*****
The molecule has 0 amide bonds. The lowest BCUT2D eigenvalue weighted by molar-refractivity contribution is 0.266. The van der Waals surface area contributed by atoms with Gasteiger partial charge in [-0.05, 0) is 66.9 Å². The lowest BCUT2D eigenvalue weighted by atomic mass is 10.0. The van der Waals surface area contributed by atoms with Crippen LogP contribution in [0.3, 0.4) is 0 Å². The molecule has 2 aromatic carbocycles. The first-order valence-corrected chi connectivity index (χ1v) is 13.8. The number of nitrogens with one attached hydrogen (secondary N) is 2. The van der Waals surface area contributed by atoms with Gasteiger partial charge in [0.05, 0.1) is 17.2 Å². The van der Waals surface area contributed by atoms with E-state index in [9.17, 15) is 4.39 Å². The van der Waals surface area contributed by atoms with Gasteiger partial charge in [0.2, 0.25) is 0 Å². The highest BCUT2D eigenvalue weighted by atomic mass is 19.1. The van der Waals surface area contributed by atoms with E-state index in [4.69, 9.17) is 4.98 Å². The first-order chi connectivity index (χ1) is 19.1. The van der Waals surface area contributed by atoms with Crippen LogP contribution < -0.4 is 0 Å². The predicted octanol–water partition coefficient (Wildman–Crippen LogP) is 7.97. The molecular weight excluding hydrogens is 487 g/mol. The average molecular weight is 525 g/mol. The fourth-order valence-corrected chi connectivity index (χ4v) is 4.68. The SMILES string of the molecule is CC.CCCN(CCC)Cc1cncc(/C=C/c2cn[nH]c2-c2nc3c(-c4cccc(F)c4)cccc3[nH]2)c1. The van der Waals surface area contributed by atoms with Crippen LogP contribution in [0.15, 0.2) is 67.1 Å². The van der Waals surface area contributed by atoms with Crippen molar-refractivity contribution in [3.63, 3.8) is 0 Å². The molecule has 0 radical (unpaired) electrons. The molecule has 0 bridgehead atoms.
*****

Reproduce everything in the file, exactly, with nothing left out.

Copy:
The molecule has 0 amide bonds. The lowest BCUT2D eigenvalue weighted by molar-refractivity contribution is 0.266. The van der Waals surface area contributed by atoms with Gasteiger partial charge in [-0.05, 0) is 66.9 Å². The lowest BCUT2D eigenvalue weighted by atomic mass is 10.0. The van der Waals surface area contributed by atoms with Crippen LogP contribution in [0.3, 0.4) is 0 Å². The molecule has 2 aromatic carbocycles. The first-order valence-corrected chi connectivity index (χ1v) is 13.8. The number of nitrogens with one attached hydrogen (secondary N) is 2. The van der Waals surface area contributed by atoms with Gasteiger partial charge in [0.05, 0.1) is 17.2 Å². The van der Waals surface area contributed by atoms with E-state index in [9.17, 15) is 4.39 Å². The van der Waals surface area contributed by atoms with Gasteiger partial charge in [0.2, 0.25) is 0 Å². The highest BCUT2D eigenvalue weighted by atomic mass is 19.1. The van der Waals surface area contributed by atoms with E-state index in [4.69, 9.17) is 4.98 Å². The first-order chi connectivity index (χ1) is 19.1. The van der Waals surface area contributed by atoms with Crippen LogP contribution < -0.4 is 0 Å². The predicted octanol–water partition coefficient (Wildman–Crippen LogP) is 7.97. The molecular weight excluding hydrogens is 487 g/mol. The average molecular weight is 525 g/mol. The fourth-order valence-corrected chi connectivity index (χ4v) is 4.68. The SMILES string of the molecule is CC.CCCN(CCC)Cc1cncc(/C=C/c2cn[nH]c2-c2nc3c(-c4cccc(F)c4)cccc3[nH]2)c1. The van der Waals surface area contributed by atoms with Crippen LogP contribution in [0.15, 0.2) is 67.1 Å². The van der Waals surface area contributed by atoms with Crippen molar-refractivity contribution in [3.63, 3.8) is 0 Å². The molecule has 0 radical (unpaired) electrons. The molecule has 0 bridgehead atoms.